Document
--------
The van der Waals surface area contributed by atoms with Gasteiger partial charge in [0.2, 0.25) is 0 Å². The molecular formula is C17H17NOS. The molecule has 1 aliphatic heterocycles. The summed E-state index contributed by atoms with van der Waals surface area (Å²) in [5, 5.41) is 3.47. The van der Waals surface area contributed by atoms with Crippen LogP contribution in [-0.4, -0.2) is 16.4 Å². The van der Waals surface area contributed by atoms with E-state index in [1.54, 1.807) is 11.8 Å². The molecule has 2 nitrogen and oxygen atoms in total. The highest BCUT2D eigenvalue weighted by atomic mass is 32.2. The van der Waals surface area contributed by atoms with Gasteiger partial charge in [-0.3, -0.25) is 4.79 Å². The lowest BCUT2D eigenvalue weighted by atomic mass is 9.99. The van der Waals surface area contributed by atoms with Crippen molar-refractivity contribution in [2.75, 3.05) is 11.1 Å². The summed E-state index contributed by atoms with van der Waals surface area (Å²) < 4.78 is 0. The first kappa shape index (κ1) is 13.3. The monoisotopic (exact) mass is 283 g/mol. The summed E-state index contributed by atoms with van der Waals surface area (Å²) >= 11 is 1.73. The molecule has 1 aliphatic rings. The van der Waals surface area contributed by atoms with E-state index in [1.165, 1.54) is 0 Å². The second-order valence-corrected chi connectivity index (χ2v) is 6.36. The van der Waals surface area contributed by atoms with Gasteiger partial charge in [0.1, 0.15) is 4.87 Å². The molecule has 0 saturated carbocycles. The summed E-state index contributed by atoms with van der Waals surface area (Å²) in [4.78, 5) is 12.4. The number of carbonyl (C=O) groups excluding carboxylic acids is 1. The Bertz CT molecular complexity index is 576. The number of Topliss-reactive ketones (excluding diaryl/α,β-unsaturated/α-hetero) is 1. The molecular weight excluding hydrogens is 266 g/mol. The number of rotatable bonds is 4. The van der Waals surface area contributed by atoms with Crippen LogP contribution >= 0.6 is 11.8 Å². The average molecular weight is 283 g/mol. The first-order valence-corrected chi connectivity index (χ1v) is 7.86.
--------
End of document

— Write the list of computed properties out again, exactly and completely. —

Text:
The van der Waals surface area contributed by atoms with Gasteiger partial charge in [0.2, 0.25) is 0 Å². The molecular formula is C17H17NOS. The molecule has 1 aliphatic heterocycles. The summed E-state index contributed by atoms with van der Waals surface area (Å²) in [5, 5.41) is 3.47. The van der Waals surface area contributed by atoms with Crippen LogP contribution in [-0.4, -0.2) is 16.4 Å². The van der Waals surface area contributed by atoms with E-state index in [1.54, 1.807) is 11.8 Å². The molecule has 2 nitrogen and oxygen atoms in total. The highest BCUT2D eigenvalue weighted by atomic mass is 32.2. The van der Waals surface area contributed by atoms with Gasteiger partial charge in [-0.3, -0.25) is 4.79 Å². The lowest BCUT2D eigenvalue weighted by atomic mass is 9.99. The van der Waals surface area contributed by atoms with Crippen molar-refractivity contribution in [2.75, 3.05) is 11.1 Å². The summed E-state index contributed by atoms with van der Waals surface area (Å²) < 4.78 is 0. The first kappa shape index (κ1) is 13.3. The monoisotopic (exact) mass is 283 g/mol. The summed E-state index contributed by atoms with van der Waals surface area (Å²) >= 11 is 1.73. The molecule has 1 aliphatic rings. The van der Waals surface area contributed by atoms with E-state index in [1.165, 1.54) is 0 Å². The second-order valence-corrected chi connectivity index (χ2v) is 6.36. The van der Waals surface area contributed by atoms with Gasteiger partial charge in [0.1, 0.15) is 4.87 Å². The molecule has 0 saturated carbocycles. The summed E-state index contributed by atoms with van der Waals surface area (Å²) in [4.78, 5) is 12.4. The number of carbonyl (C=O) groups excluding carboxylic acids is 1. The Bertz CT molecular complexity index is 576. The number of Topliss-reactive ketones (excluding diaryl/α,β-unsaturated/α-hetero) is 1. The molecular weight excluding hydrogens is 266 g/mol. The number of rotatable bonds is 4. The van der Waals surface area contributed by atoms with Crippen LogP contribution >= 0.6 is 11.8 Å². The average molecular weight is 283 g/mol. The first-order valence-corrected chi connectivity index (χ1v) is 7.86.